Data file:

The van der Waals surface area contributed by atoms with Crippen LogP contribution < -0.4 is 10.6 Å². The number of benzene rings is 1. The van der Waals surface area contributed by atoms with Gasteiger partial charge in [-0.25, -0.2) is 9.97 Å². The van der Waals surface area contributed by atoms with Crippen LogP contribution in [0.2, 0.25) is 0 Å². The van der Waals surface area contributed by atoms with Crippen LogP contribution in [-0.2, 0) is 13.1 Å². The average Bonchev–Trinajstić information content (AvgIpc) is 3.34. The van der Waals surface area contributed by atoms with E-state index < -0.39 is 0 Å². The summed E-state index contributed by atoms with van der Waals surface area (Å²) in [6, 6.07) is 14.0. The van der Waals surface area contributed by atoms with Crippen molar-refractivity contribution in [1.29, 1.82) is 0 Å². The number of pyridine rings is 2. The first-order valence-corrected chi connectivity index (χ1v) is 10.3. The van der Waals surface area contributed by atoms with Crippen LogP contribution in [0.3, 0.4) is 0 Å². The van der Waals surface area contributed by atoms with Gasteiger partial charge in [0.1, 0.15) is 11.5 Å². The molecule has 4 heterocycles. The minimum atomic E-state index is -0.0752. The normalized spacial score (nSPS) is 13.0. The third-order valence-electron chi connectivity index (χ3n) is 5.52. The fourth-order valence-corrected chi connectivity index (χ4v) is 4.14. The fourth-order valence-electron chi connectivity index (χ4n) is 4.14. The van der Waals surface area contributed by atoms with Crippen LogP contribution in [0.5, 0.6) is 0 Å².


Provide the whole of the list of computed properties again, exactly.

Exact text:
The van der Waals surface area contributed by atoms with Crippen LogP contribution < -0.4 is 10.6 Å². The number of benzene rings is 1. The van der Waals surface area contributed by atoms with Gasteiger partial charge in [-0.25, -0.2) is 9.97 Å². The van der Waals surface area contributed by atoms with Crippen LogP contribution in [0.2, 0.25) is 0 Å². The van der Waals surface area contributed by atoms with Crippen LogP contribution in [-0.2, 0) is 13.1 Å². The average Bonchev–Trinajstić information content (AvgIpc) is 3.34. The van der Waals surface area contributed by atoms with E-state index < -0.39 is 0 Å². The summed E-state index contributed by atoms with van der Waals surface area (Å²) in [6, 6.07) is 14.0. The van der Waals surface area contributed by atoms with Crippen molar-refractivity contribution in [1.29, 1.82) is 0 Å². The number of pyridine rings is 2. The first-order valence-corrected chi connectivity index (χ1v) is 10.3. The van der Waals surface area contributed by atoms with Crippen LogP contribution in [0.3, 0.4) is 0 Å². The van der Waals surface area contributed by atoms with Gasteiger partial charge in [0.1, 0.15) is 11.5 Å². The molecule has 4 heterocycles. The minimum atomic E-state index is -0.0752. The normalized spacial score (nSPS) is 13.0. The third-order valence-electron chi connectivity index (χ3n) is 5.52. The fourth-order valence-corrected chi connectivity index (χ4v) is 4.14. The fourth-order valence-electron chi connectivity index (χ4n) is 4.14. The van der Waals surface area contributed by atoms with Crippen LogP contribution in [0.5, 0.6) is 0 Å².